First, that picture of the new building on Hawthorne. I forgot how Fedders-esque it was to be. Given its modest nature, can you believe they to rename the neighborhood Heights Park?).
Second, the broker talking about commercial sounds almost activist in his description of how mom and pops are being priced out and displaced. But...wait. He's a broker. Isn't this GOOD news for his business?
Third, what's with the "white collar" "blue collar" figures? They account for 100% of residents in this strange demographics section, which oddly includes no race at all - seems to be hinting at it though. Is this an income thing? Because I can assure you many plumbers and electricians are bringing home more bacon than non-profit office workers. And what do you call the artists, entrepreneurs and the (hello!) unemployed? Well, the artists might be "rainbow collar." Freelancers might be "No Ties, Ever, And We Don't Even Have To Wear Pants To Work" The entrepreneurs might be "bluetooth collar." And the unemployed might be..."no collars?"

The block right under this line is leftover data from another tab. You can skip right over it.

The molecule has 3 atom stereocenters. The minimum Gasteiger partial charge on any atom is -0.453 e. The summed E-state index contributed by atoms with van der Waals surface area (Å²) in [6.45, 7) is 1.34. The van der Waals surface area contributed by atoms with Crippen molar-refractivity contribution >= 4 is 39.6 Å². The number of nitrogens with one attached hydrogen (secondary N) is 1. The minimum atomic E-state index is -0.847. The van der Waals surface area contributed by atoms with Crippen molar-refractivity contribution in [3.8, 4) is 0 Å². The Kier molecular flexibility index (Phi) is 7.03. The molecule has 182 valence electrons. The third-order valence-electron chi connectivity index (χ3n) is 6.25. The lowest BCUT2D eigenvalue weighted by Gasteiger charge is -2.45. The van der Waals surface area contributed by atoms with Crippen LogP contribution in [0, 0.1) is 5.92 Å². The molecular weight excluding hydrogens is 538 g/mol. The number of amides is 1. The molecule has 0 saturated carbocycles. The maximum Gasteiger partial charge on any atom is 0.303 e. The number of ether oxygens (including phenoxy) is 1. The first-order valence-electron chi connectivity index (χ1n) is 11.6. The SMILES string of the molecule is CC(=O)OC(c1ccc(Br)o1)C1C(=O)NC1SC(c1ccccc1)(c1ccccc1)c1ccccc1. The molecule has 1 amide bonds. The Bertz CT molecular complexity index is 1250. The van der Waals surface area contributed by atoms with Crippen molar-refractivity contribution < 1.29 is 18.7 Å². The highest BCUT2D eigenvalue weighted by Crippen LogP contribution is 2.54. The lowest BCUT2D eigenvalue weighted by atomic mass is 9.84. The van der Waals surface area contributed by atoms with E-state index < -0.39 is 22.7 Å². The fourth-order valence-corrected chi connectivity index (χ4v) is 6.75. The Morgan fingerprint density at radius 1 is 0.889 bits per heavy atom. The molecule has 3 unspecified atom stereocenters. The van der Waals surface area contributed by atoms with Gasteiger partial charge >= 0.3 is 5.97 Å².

Fourth, the neighborhood is depicted as having been wealthy. I would argue that it was never wealthy so much as, maybe, upper middle in places but middle for sure. Professional class. If you take race out of the equation, yes, you could argue that it is returning to its previous class base.
But then it notes that Hispanics, Asians and Carribeans moved in and made it more diverse. How is it that they name Hispanics and Asians, but not African-Americans? No offense, but there's not a lot of Spanish and Chinese spoken around here. It's as if they purposely avoided mentioning black Americans NOT of Caribbean descent. Hmm.